Building a strong foundation for business when it comes to governance, compliance, and risk management isn’t just for Big Business. Taking Care of Business® is for every company regardless of head count, gross revenues, or life stage.
Big Business understands the value of taking care of business, every day. For SMBs, it’s sometimes considered optional. This isn’t because you don’t care. You might be focusing on sales and production efforts directly impacting the bottom line. Or maybe you haven’t identified a risk, pain point or financial reward that you believe is significant enough to change the way you’re doing business.
If you want to grow your business successfully, emulate Big Business in at least three key areas.
Every entity has a governing body responsible for overseeing its affairs. This governing body is commonly referred to as the “Board.” The individuals making up the Board – directors of a corporation and members/managers of an LLC – have fiduciary duties that require a degree of corporate formality. What does this involve?
- Hold formal Board meetings regularly based on a set meeting calendar and defined agenda topics.
- Record minutes of every Board meeting and maintain a minute book with these minutes and minutes of all shareholder/member meetings. Keep the minute book up-to-date and accessible on a moment’s notice.
- Adopt a delegation of authority policy defining the authority employees have to make binding commitments on behalf of the company.
- Follow an annual 401(k) compliance calendar, benchmark plan costs, review plan performance, and document these activities. Board members serving as trustees of a 401(k) plan have a duty to oversee the plan’s administration and they can’t offload these duties to anyone, including professionals like third-party administrators, record keepers, financial advisors, or 3(38) fiduciaries.
Even if you’re the sole director, manager or owner of your business, corporate formalities are important. If you disregard them, you’re more likely to be personally responsible for the company’s obligations.
Proactive Enterprise Risk Management
An ongoing, structured review and management of the key risks facing a business is referred to as “enterprise risk management” or “ERM.” All organizations should have an ERM program that:
- Identifies the risks impacting the business, assesses the likelihood of their occurrence and the magnitude of potential negative consequences, and evaluates and implements steps to mitigate the risks
- Involves a multi-disciplinary team covering finance, IT, HR, operations, and compliance, including the company’s accountants and lawyers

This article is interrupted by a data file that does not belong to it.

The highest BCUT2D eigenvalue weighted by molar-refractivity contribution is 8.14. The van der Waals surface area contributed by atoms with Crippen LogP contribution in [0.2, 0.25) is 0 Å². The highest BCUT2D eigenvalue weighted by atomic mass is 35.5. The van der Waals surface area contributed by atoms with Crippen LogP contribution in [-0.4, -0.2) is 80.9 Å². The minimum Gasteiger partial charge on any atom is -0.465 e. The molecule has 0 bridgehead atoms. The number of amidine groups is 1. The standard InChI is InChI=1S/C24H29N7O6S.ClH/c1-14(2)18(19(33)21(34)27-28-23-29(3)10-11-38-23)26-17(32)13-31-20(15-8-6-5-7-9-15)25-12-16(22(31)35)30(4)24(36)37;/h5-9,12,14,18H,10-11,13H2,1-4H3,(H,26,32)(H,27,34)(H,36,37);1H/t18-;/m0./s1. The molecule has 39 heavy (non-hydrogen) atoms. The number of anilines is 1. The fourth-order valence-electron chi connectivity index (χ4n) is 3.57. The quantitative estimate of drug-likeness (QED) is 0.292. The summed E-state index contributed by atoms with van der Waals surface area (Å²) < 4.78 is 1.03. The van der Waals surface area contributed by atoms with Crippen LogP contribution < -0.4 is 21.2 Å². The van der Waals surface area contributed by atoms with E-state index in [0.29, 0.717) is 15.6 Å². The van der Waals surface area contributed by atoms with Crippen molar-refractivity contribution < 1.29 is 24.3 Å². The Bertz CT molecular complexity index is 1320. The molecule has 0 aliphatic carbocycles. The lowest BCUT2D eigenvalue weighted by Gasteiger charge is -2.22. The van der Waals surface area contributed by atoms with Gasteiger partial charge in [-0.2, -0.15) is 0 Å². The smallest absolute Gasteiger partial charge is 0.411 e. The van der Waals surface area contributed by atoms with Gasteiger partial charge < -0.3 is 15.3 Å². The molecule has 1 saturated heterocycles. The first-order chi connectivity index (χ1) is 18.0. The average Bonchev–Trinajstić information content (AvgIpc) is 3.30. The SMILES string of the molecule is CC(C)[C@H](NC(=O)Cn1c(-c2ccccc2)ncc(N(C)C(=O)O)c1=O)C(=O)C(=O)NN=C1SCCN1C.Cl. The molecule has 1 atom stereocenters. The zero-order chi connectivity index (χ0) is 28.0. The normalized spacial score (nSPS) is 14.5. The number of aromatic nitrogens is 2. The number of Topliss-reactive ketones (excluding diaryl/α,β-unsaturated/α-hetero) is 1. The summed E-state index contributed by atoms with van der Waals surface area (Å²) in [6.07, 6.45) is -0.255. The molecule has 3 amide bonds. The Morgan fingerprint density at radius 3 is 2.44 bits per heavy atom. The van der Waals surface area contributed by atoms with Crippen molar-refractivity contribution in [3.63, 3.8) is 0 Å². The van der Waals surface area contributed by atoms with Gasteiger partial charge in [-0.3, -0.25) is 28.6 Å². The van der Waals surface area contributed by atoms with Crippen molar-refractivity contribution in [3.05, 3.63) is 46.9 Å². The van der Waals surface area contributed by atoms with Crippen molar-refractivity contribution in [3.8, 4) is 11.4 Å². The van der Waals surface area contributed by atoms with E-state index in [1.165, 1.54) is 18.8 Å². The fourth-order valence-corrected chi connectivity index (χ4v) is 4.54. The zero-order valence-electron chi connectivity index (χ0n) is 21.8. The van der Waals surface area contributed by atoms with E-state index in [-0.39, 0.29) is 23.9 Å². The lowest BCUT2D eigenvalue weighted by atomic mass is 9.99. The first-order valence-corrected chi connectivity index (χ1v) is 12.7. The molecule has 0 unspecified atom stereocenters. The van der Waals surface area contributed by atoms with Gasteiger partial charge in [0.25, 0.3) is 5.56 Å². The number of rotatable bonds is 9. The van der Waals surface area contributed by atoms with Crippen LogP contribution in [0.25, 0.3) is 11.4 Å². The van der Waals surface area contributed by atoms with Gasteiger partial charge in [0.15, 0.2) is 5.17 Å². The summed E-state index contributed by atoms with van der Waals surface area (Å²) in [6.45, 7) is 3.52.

- Is updated at least annually to address changes in the business, risks and mitigation options
If this seems like too much process, bring your team together in a less formal way. After all, it’s the substance not the form that matters most when strategically evaluating risks and mitigation options.
Effective Compliance Plan
Even if you have only one employee, your company should have a compliance plan to help ensure that it follows applicable laws, standards and business practices. Tailor the plan to the size of the business, the industry, and the nature and geographic scope of operations. A well-designed compliance plan:
- Identifies the key legal requirements that apply to the company in all jurisdictions where it operates
- Covers intangibles like the company’s culture and the way the company strives to work with employees, business partners and the community-at-large
- Includes a written Compliance Program, including policies and procedures, to provide structure and definition
- Provides for periodic education and certification of employees, contractors and vendors
- Defines a process for employees to raise concerns or report violations for careful follow-up
If you’re not sure where to begin, set the tone for your organization by adopting a Code of Business Conduct, Compliance and Ethics and educating your employees on what the Code means for them and the organization as a whole.
A Few Final Thoughts
For your SMB, the thought of taking care of business like Big Business can be overwhelming. Take it one step at a time and prioritize the to-do’s based on the life stage of your business and upcoming transactions. If you make the investment and start “Thinking Bigger”, you’ll build a strong foundation on which your business can grow and prosper for years to come.